Why do logos steal the spotlight?
Are trademarks (aka logos, symbols, monograms, emblems, etc.) really that important? That’s the question that's crossed my mind recently while designing one for an interior design studio based in Salt Lake City, Utah. I was researching other design studios across the web when I realized that what I’m most interested in is not the trademark, but the Big Idea behind a company. It's ethos and purpose. I’m about 12 hours into the project, and I haven’t designed anything (aside from a presentation of my research), but what I have done is collect a bunch of words into sentences and phrases that represent my client's Big Idea. Reading these words is much more exciting than looking at the trademarks I've found.
Trademarks are limited in their ability to communicate Big Ideas. They’re an expression of a Big Idea, but they’re not a Big Idea. At best they identify and/or a signify a company or organization.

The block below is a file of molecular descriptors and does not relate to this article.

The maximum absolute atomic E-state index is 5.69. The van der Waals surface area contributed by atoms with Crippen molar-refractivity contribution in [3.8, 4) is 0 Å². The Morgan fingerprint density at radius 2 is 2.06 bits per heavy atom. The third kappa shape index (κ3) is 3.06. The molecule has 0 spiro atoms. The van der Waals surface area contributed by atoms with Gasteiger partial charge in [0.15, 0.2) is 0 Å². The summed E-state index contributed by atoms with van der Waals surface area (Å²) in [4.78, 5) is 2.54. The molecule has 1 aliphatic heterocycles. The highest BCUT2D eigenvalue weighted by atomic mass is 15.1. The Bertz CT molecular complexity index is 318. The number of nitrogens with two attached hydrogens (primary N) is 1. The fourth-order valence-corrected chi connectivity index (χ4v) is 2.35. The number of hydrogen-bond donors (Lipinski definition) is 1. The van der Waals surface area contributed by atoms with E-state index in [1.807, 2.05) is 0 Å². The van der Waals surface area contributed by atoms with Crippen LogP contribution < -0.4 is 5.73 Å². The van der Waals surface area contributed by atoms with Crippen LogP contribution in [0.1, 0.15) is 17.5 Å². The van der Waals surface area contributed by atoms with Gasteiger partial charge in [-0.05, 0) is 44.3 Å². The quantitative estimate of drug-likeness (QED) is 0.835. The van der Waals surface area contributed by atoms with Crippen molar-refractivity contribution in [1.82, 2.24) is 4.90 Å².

That doesn’t mean one should neglect the design of their trademark. It should still be good, following age-old design principles, ultimately with the aim to be as timeless as needed/possible, and it should also represent the organization's personality and culture (i.e., don’t put lipstick on a pig). But beyond these “shoulds," a trademark doesn’t have much more responsibility. Instead of stealing the spotlight, they’re better among a cast of characters that make up a brand identity system of an organization.
Considering a new trademark? Perhaps it’s best to uncover your Big Idea first? It may take longer, but if you begin to live out your purpose and ambitions, the logo will follow, increasing the affinity your audience has toward the shapes, typefaces, and colors that represent your company or organization. Already living out your Big Idea, but your trademark is still lagging behind? Then maybe it’s time to consider a refresh. Either way, this is a conversation that I love to have with people, and I’d like to have with you whether your a fellow designer or current/potential client.